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Publisher's Summary

January, 1812. Looming on the border of Portugal and Spain is the fortress of Badajoz. To lead an assault on its thick, sheer walls and battlements is suicide, yet Richard Sharpe must lead one. Inside the walls are his wife and daughter, and only he can save them. Outside is the misshapen, vengeance-crazed Sergeant Obadiah Hakeswill, a man determined to kill Sharpe. Sharpe knows that in the heat of battle only the cold steel of his battered sword and the ruthless bloodlust of a soldier at war will protect him from the danger of both sides.

Browse more from Bernard Cornwell's Sharpe series.

Don't forget to check out the rest of Bernard Cornwell's Sharpe series.
©1982 Rifleman Productions; (P)1995 Blackstone Audiobooks

Critic Reviews

"The best of the series thus far." (Los Angeles Times)
"Consistently exciting...these are wonderful novels." (Stephen King)

What members say

Average Customer Ratings

Overall

  • 4.6 out of 5.0
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Performance

  • 4.7 out of 5.0
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    255
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    62
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    10
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    1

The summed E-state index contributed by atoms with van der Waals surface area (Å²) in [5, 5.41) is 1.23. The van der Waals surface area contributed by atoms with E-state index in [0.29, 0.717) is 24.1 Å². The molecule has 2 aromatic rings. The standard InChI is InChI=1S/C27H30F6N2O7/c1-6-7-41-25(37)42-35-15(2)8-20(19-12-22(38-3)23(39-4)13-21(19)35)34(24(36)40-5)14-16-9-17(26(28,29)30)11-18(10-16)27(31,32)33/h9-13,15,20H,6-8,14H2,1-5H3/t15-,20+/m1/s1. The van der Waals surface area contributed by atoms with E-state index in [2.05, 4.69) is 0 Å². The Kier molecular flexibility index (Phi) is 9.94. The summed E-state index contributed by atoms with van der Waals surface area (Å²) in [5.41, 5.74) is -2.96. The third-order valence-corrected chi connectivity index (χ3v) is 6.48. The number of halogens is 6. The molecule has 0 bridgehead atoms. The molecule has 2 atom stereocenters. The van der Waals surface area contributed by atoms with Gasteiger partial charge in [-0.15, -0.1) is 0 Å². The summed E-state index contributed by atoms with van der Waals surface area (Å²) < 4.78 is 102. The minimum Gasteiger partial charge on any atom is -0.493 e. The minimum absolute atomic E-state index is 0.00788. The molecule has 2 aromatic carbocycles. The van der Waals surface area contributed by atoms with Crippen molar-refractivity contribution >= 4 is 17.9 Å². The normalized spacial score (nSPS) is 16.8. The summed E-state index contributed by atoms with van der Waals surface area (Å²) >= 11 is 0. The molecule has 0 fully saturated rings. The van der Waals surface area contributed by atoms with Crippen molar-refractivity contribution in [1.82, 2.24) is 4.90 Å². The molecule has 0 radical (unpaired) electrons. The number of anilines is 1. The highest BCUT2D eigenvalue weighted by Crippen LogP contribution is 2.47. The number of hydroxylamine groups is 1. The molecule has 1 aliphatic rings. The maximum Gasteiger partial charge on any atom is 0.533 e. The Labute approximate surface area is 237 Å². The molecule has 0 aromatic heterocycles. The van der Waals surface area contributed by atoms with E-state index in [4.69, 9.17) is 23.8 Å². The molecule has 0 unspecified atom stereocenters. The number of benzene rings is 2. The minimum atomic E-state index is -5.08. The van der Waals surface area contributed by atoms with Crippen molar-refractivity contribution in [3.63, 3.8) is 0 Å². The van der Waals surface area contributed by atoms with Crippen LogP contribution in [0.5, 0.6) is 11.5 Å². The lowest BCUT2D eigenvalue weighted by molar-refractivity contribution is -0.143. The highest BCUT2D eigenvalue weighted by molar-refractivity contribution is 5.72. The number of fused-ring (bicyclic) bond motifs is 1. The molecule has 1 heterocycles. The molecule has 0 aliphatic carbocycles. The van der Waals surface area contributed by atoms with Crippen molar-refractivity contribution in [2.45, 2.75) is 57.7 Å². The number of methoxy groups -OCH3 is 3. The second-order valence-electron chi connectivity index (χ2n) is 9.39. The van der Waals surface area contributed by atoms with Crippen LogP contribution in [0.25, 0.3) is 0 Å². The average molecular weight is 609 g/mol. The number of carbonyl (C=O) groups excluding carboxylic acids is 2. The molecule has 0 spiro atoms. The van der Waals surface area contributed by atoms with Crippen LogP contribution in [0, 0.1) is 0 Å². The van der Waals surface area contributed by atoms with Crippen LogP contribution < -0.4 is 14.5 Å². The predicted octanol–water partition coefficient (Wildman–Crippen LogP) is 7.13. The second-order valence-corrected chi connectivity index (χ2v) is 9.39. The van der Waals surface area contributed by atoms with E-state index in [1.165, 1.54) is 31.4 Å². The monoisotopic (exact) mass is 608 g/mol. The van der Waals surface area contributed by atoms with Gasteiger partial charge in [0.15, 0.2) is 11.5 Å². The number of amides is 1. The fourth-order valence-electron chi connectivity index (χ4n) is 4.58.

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Story

  • 4.7 out of 5.0
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  • Overall
  • Performance
  • Story
  • Jean
  • Santa Cruz, CA, United States
  • 06-20-11

Sharpe's Company

I have enjoyed this series and can not wait to start the next book. I usually alternate the Sharpe series with Patrick O'Brian's Capt Aubrey series. I prefer Patrick Tull narration better but am getting us to Davidson. Cornwell is the master of battle scenes.

3 of 3 people found this review helpful

  • Overall

Great Penny-Awful

I like military fiction as a wonderful form of escapist entertainment. Great beach books. I read all of the 20+ volumes of Patrick O’Brian’s tales of the Royal Navy of 1800 and they were great – generally 5-star. I decided to embark on the Sharpe series as a break from more serious historical reading (or listening). The writing is not of the quality of O’Brian but the stories are real action dramas based on historical events involving the British army complete with “knights in shining armor” and black hearted villains. I have enjoyed three of the series so far. Shades of Horatio Hornblower.

2 of 2 people found this review helpful

  • Overall
  • Performance
  • Story

Sharpe on the Rocks

Nothing is going right for Sharpe. He loses his captaincy, his company, his regiment and Sgt Harpers stripes.
He does get a daughter, a marriage, an old enemy in the name of Sgt Hackworth and a new colonel.
He still has his supporters like Wellington, Major Hogan, his men and no Frenchman or Spaniard trying to kill him personally.
So not all bad, but Sharpe gets through this mess and Bernard Cornwell does an excellent job in telling this story. You feel the frustrations of sieges, basic soldiering and officers careers but what really comes out is the built up anxiety before the storming of Badajoz and the wild kaos of the troops with murder, rape and every type of debauchery let lose.
Great story that Frederick Davidson does a great job narrating. Well worth the read.

1 of 1 people found this review helpful

  • Overall

At first un-expected winner.